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Adrian Boulding: Annual ‘sweep’ could solve auto-enrol tax relief problem


There has been a lot of comment in the media recently about the fact that there are two different ways that pension schemes can collect the tax relief that savers enjoy when contributing to a pension.

This prompted the pensions minister to chastise The Pensions Regulator for lack of clarity in their own communications on the subject.

There is a nasty wrinkle in the system for employees who earn less than £10,600 a year and so don’t pay tax. Under the net pay model, used by most occupational schemes and Now: Pensions, they pay no tax and so get no relief.

But under the alternative, relief at source, HMRC automatically send them the 20 per cent back even though they are non-taxpayers.

So if employers choose a net pay scheme, they get no tax relief, yet if their employer had chosen relief at source they would get 20 per cent back.

We’ve come up with an end of year “sweep up” idea for net pay scheme which would resolve this problem but would involve some extra work for both pension schemes and HMRC.

At the end of the tax year, the pension scheme would submit a declaration to HMRC of employee contributions received under the net pay method, showing one line per member, identified by national insurance number and showing their total employee pension contribution during the year.

HMRC match the pension data against P60 data, and identify employees who missed out on pension tax relief because they paid pension contributions under a net pay arrangement but received no benefit as their total taxable earnings for the year was below the income tax personal allowance.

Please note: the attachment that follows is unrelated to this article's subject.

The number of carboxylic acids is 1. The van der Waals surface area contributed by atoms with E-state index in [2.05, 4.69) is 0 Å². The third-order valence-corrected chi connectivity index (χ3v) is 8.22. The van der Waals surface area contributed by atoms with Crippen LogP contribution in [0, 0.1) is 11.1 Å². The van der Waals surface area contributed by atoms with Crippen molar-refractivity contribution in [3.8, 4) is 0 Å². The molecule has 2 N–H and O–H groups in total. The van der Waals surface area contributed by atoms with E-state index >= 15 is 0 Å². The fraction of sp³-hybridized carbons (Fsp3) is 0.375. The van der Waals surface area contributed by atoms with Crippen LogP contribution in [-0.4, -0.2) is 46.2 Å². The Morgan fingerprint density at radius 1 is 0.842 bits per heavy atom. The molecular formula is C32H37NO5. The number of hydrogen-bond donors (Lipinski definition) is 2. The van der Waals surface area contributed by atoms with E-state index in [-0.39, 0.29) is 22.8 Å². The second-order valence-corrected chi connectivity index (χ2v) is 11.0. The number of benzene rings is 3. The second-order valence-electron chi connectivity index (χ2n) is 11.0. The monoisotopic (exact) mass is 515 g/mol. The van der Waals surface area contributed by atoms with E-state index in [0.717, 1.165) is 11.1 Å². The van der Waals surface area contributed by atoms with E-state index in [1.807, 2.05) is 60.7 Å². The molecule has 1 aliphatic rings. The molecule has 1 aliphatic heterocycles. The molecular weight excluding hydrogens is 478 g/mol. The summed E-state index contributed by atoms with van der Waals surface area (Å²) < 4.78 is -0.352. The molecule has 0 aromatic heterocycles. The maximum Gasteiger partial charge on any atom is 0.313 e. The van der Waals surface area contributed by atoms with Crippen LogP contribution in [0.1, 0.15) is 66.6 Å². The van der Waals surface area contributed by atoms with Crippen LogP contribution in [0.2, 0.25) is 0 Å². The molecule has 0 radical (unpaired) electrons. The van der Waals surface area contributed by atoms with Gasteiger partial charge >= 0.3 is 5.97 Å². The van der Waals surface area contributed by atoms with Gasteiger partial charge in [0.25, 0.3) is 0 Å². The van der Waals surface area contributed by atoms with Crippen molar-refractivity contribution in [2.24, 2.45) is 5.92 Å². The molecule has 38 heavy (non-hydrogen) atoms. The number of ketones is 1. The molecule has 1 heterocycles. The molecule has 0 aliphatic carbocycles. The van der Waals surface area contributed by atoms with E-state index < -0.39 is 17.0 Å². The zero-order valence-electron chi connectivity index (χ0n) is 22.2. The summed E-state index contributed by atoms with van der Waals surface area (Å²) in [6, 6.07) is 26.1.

HMRC calculate the missing relief, which will be 25 per cent of the pension contribution, but subject to a ceiling as if the total of taxable earnings for the year and pension contributions made is greater than £10,600 then relief will have already have been granted under net pay for the top slice of pension contribution that took the total above the personal allowance.

HMRC send one payment to the pension scheme with a record breaking it down to the amount for each employee against their national insurance number.

The pension scheme applies the payments to the accounts of each affected individual, purchasing additional units at the date of receipt of the payment from HMRC. The payment is shown on the employee’s pension plan as “tax relief for employee earning below income tax personal allowance”

Crucially, the solution places no burden on the employer and doesn’t require any action by the employee.

We’re taking our proposal to the Treasury and hope that this current hiatus can soon be resolved.

Adrian Boulding is director of policy at Now: Pensions



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There are 2 comments at the moment, we would love to hear your opinion too.

  1. The issue is that some get the tax relief to which they are not entitled, some don’t. It would surprise me if HMRC agreed that the solution is to extend the anomaly rather than ignore or even close it.

  2. This ‘wrinkle’ also applies to private provision – non tax payers can fund pensions and get ‘tax relief’ for tax they don’t pay. This is the price of a (relatively simple) system where net basic relief is applied automatically.

    Whilst Mark is correct with the assertion that what is outlined above is facilitating the giving of ‘free money’ to those who are otherwise not really entitled to is, arguably the last thing we need is even more change and complication to the pension tax system and legislation

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